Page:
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Old 05-28-2013, 11:16 AM   #4
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You cant do true ceramic on the inside of the runners so it wont help it absorb less heat. And when you do it on the outside it'll have it throw off less heat so the metal in the manifold will end up hotter. With the ceramic coating and the DEI Ti wrap you can brush against my manifold by accident with your hand and not get burned instantly.
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Old 05-29-2013, 07:27 PM   #5
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So Jonathan, I am curious, do you think the manifold will be more or less prone to cracking by being kept hotter by the coating? Are temperature gradients more damaging than high temperature fatigue? What are the next powerball numbers?
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Old 05-29-2013, 08:17 PM   #6
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You have powerball in slovakia?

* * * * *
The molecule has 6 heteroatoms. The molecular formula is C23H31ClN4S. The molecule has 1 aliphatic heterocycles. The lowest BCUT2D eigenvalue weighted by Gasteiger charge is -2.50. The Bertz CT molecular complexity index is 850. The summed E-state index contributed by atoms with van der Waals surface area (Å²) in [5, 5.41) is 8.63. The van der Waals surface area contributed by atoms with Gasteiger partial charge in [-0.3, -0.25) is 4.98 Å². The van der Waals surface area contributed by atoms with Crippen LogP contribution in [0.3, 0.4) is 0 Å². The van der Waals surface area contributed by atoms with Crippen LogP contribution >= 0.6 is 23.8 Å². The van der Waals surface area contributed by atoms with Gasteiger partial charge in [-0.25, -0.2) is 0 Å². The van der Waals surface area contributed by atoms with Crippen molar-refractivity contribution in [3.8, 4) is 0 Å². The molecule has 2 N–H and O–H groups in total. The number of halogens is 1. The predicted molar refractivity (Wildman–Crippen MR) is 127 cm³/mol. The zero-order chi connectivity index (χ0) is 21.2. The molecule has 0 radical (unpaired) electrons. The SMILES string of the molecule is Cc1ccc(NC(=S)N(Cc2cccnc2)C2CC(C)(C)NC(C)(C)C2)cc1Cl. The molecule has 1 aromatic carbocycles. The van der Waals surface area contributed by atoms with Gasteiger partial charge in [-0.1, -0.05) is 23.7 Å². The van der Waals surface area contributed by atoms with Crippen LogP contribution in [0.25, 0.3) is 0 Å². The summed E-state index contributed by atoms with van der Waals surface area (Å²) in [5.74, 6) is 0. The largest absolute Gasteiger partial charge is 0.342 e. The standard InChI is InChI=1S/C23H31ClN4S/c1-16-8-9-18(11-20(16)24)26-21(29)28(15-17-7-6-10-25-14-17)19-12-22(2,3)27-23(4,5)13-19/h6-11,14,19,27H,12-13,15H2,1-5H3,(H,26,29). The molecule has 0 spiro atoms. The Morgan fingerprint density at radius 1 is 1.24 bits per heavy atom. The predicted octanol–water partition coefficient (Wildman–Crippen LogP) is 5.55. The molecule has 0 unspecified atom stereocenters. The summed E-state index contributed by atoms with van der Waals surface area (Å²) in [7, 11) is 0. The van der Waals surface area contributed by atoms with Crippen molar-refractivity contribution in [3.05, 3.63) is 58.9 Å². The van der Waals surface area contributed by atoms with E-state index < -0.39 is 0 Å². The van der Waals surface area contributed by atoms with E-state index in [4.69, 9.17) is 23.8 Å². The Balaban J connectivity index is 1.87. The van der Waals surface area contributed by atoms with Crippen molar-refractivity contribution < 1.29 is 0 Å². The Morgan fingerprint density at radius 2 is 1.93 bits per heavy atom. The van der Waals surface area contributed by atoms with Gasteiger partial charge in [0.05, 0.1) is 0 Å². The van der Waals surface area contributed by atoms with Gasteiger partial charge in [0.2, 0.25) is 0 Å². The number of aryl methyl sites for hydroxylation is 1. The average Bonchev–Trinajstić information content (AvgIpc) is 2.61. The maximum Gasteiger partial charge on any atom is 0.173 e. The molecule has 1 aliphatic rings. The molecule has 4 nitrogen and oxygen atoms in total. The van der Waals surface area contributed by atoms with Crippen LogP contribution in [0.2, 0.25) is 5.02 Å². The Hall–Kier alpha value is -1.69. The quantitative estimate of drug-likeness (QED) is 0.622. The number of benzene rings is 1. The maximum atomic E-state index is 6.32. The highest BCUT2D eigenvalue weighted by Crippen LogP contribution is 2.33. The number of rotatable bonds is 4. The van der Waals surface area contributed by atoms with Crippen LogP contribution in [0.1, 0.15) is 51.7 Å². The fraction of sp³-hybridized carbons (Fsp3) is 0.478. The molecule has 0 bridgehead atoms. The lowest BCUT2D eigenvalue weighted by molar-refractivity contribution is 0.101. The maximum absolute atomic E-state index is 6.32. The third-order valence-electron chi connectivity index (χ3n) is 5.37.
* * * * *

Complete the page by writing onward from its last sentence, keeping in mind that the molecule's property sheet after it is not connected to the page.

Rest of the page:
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Old 05-30-2013, 02:19 AM   #7
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Forgive my ignorance, but why cant you coat the internals of the manifold...

I always presumed it was a dip type process?

i.e along the lines of electroplating......
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Old 05-30-2013, 08:21 AM   #8
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The material is sprayed on at a very high temerature, if its the real stuff. Proper surface prep requires that you media blast the surface at almost a 90* angle to the surface. Cant fit the media blaster tip in the runners, if they sprayed the coating in there it would just flake off and take out the turbine wheel. The paint requires similar prep.
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Old 05-30-2013, 09:05 AM   #9